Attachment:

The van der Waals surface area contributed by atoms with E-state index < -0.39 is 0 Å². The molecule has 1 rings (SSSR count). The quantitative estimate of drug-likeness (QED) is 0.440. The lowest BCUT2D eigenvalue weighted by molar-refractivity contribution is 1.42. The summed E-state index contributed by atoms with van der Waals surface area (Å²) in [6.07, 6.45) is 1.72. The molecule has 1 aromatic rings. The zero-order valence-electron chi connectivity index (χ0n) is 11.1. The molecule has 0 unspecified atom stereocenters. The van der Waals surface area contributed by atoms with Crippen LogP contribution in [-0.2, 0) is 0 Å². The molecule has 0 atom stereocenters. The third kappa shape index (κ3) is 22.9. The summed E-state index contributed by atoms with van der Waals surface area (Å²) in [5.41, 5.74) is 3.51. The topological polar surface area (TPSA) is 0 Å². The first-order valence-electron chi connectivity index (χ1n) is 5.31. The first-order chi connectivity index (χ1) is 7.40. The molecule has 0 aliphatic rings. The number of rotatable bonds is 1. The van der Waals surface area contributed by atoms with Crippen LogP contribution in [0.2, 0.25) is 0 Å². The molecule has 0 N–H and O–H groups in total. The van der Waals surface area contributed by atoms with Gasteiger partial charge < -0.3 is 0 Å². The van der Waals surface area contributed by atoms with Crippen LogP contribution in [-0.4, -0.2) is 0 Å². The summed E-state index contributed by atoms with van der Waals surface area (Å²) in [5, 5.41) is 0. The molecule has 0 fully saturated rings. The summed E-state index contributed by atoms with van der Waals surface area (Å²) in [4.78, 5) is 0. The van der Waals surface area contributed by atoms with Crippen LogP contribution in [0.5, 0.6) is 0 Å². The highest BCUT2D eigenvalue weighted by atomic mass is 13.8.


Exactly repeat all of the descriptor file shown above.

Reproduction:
The van der Waals surface area contributed by atoms with E-state index < -0.39 is 0 Å². The molecule has 1 rings (SSSR count). The quantitative estimate of drug-likeness (QED) is 0.440. The lowest BCUT2D eigenvalue weighted by molar-refractivity contribution is 1.42. The summed E-state index contributed by atoms with van der Waals surface area (Å²) in [6.07, 6.45) is 1.72. The molecule has 1 aromatic rings. The zero-order valence-electron chi connectivity index (χ0n) is 11.1. The molecule has 0 unspecified atom stereocenters. The van der Waals surface area contributed by atoms with Crippen LogP contribution in [-0.2, 0) is 0 Å². The molecule has 0 atom stereocenters. The third kappa shape index (κ3) is 22.9. The summed E-state index contributed by atoms with van der Waals surface area (Å²) in [5.41, 5.74) is 3.51. The topological polar surface area (TPSA) is 0 Å². The first-order valence-electron chi connectivity index (χ1n) is 5.31. The first-order chi connectivity index (χ1) is 7.40. The molecule has 0 aliphatic rings. The number of rotatable bonds is 1. The van der Waals surface area contributed by atoms with Crippen LogP contribution in [0.2, 0.25) is 0 Å². The molecule has 0 N–H and O–H groups in total. The van der Waals surface area contributed by atoms with Gasteiger partial charge < -0.3 is 0 Å². The van der Waals surface area contributed by atoms with Crippen LogP contribution in [-0.4, -0.2) is 0 Å². The summed E-state index contributed by atoms with van der Waals surface area (Å²) in [5, 5.41) is 0. The molecule has 0 fully saturated rings. The summed E-state index contributed by atoms with van der Waals surface area (Å²) in [4.78, 5) is 0. The van der Waals surface area contributed by atoms with Crippen LogP contribution in [0.5, 0.6) is 0 Å². The highest BCUT2D eigenvalue weighted by atomic mass is 13.8.